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Yarrow Plants

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Picture of yarrow plants.

Picture of yarrow plants.

David Beaulieu

Taxonomy of Yarrow Plants:

Plant taxonomy classifies common yarrow plants as Achillea millefolium. Another common name for Achillea millefolium is "milfoil."

Plant Type:

Yarrow plants are herbaceous perennials.

Characteristics of Yarrow Plants:

Yarrow plants can reach 3' in height with a spread about 2'. These perennial fragrant plants are known for their feathery, fern-like foliage, and flattened flower clusters. Blooming occurs June-September. Flowers come in a variety of colors, including white, yellow, pink or red.

Planting Zones for Yarrow Plants:

Yarrow plants can be grown in planting zones 3-8.

Sun and Soil Requirements for Yarrow Plants:

Grow yarrow plants in full sun and in well-drained soil. Drought-tolerant once established.

Uses in Landscape Design:

Yarrow plants are especially popular as edging plants and in rock gardens. As a deer-resistant perennial, they are useful in deer control. They also make for a good cut flower.

Care for Yarrow Plants:

Yarrow plants should be staked, or else you may find the stems flopped down on the ground after high winds. Trim plants back after flowering to encourage additional blooms. Dividing every other year or so promotes good air circulation, cutting down on problems with powdery mildew.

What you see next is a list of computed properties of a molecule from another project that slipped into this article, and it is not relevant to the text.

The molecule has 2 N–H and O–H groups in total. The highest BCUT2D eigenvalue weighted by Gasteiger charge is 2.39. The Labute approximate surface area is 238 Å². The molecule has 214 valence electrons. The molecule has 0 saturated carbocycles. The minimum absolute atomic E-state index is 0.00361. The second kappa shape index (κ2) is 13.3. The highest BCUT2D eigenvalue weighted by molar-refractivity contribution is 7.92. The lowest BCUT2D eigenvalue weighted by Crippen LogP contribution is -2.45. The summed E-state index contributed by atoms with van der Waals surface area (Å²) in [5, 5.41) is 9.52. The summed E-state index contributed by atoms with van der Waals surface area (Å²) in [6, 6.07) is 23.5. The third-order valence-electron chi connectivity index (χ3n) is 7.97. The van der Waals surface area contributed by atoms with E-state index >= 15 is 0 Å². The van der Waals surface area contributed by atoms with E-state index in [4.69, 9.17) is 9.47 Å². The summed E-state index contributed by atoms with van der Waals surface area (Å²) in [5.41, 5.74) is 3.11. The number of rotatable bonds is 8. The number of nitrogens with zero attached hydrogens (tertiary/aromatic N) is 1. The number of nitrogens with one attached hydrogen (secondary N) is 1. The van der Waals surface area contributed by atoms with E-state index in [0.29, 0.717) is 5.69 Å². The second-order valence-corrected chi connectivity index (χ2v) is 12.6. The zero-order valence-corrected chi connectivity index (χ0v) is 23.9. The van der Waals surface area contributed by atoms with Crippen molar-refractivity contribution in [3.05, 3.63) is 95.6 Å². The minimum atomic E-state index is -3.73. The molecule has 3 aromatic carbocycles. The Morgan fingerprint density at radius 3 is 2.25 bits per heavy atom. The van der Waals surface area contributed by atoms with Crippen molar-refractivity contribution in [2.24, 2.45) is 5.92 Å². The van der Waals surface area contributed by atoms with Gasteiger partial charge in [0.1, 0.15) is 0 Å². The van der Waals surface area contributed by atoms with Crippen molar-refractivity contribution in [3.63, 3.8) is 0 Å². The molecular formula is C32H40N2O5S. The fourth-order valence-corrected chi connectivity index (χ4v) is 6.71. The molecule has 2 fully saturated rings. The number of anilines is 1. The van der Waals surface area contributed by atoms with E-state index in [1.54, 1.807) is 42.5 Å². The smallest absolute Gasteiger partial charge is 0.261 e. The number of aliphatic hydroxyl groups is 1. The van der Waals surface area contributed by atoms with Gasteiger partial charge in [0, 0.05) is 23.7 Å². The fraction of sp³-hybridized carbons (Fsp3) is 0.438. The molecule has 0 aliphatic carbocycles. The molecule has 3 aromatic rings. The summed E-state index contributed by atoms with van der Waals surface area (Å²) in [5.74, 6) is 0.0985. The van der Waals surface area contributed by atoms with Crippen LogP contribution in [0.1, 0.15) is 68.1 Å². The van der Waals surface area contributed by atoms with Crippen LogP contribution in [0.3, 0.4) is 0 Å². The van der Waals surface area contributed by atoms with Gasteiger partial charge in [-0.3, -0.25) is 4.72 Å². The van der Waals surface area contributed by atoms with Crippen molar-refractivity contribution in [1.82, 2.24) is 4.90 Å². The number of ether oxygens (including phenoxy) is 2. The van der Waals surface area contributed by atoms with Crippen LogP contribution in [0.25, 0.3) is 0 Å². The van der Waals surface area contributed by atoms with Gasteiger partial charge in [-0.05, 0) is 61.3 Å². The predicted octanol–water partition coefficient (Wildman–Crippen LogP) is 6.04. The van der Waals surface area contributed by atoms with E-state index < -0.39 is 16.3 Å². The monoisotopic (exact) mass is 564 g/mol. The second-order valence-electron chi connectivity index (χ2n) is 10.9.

Caveats in Growing Yarrow Plants:

Yarrow plants spread by rhizomes and have been known to naturalize. They are considered somewhat invasive plants.

Medicinal Uses for Yarrow Plants -- Achillea as an Herb:

According to Botanical.com, "Yarrow Tea is a good remedy for severe colds, being most useful in the commencement of fevers, and in cases of obstructed perspiration."

Name Origin for Achillea Millefolium:

The genus name, Achillea derives from Greek mythology. Achilles, hero of Homer's "Iliad," had been a student of Chiron, the centaur renowned for his knowledge of medicinal herbs. Yarrow plants were highly regarded at the time for their medicinal properties. Yarrow plants were widely used prior to modern times to staunch blood.

Achilles, no doubt, didn't forget the lessons he learned from Chiron. In leading the Greeks against Troy in the bloody Trojan War, Achilles and his men would have had frequent occasion to use yarrow plants to treat their wounds. The association between Achilles and this miraculous herb stuck. But Greek mythology was rarely satisfied by such associations and preferred to tell a tale, instead. So according to legend, yarrow plants owe their very origin to Achilles: they were supposed to have sprung from some metal scrapings off the great warrior's spear!

Meanwhile, the specific epithet, millefolium (thus the common name, "milfoil") means thousand-leafed and derives from yarrow plants' deeply toothed, fern-like foliage.

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